As divorced parents, my former spouse and I worked hard to set aside our differences to celebrate our children’s milestones. We made it through numerous birthdays, graduations, and athletic tournaments with courtesy, kindness, and warmth. This next milestone, however, is an especially big one for my family, and somehow it just feels more significant than anything we’ve experienced in the past. My daughter is getting married.
As a divorced mom who provides financial advice to other divorced women, this development has caused deep reflection on my part. In full disclosure, I love my future son-in-law and think of him as my third son. He is smart, caring, and treats my daughter with respect and admiration. He supported her throughout her challenging years in medical school while she studied for delayed national board exams during the pandemic. He is truly “her person” and she is his. I couldn’t have arranged a better match. So why the apprehension?
As a financial advisor, my clientele includes numerous divorced women. Based on their experiences and my own, divorce can be messy, traumatic, and downright ugly, and those are the thoughts that are bleeding into my daughter’s upcoming nuptials. Logically, I know that just because my marriage failed, that doesn’t mean my daughter’s is doomed, but the scars of divorce are powerful. I’m hopeful, but also apprehensive for my children. After all, what decision could be more important than committing to one person for the rest of your life?
Here are my thoughts and advice as my daughter prepares to get married.
As a 23-year-old, why was I so eager to move to a strange city, start a new job, and financially support my husband throughout four years of his medical school and six years of residency? Because I was young, unafraid, naïve and, of course, in love. What’s funny is, my daughter just moved to a new city to start her residency and her supportive fiancé moved right along with her. Is that eerie or what?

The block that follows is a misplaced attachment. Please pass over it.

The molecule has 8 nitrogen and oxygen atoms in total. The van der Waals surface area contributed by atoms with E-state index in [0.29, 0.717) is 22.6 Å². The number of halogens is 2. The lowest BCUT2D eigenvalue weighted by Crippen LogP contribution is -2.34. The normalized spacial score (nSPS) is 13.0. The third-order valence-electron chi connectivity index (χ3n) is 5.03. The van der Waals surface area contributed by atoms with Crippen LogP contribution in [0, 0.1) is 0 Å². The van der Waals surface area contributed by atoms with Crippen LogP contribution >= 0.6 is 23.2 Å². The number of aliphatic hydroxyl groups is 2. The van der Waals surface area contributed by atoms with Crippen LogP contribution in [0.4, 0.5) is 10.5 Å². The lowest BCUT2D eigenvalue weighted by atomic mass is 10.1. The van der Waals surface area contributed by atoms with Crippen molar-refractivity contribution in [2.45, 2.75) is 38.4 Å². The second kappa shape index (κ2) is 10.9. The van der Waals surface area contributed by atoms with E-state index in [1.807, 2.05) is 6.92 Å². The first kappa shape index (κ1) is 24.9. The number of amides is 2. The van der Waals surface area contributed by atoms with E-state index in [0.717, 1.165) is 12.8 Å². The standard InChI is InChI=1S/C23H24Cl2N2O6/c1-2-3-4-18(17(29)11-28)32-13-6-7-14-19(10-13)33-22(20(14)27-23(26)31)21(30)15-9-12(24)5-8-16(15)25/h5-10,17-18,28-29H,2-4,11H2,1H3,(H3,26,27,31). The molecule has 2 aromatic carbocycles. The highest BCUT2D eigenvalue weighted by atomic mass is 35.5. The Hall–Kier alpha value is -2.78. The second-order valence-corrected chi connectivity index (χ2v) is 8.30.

What about prenuptial agreements? We all know they can reduce the uncertainty associated with divorce, but when people ask if I had a prenuptial agreement, I have to laugh. At the time of my marriage, our “assets and liabilities” consisted of a frying pan, some lumpy pillows, student loans, and our primary means of transportation – my grandmother’s Oldsmobile Cutlass Supreme. Let’s just say, in the event of divorce, there wasn’t much to protect.
As a financial planner, I now think of a prenuptial agreement not as a negative, but rather as a “marriage succession plan.” Every good succession plan defines triggering events which offer partners the ability to part ways, value and divide assets, and continue or dissolve the operation. Among other aspects, the plan could also address the future value of unpaid labor as a caregiver – that is, their lost retirement savings and lost Social Security benefits. Even if there aren’t significant assets to protect, a prenuptial agreement may be a good idea.
For example, a prenup can address particular financial decisions, protect one spouse from another’s significant debt, and address the complexities of a second marriage.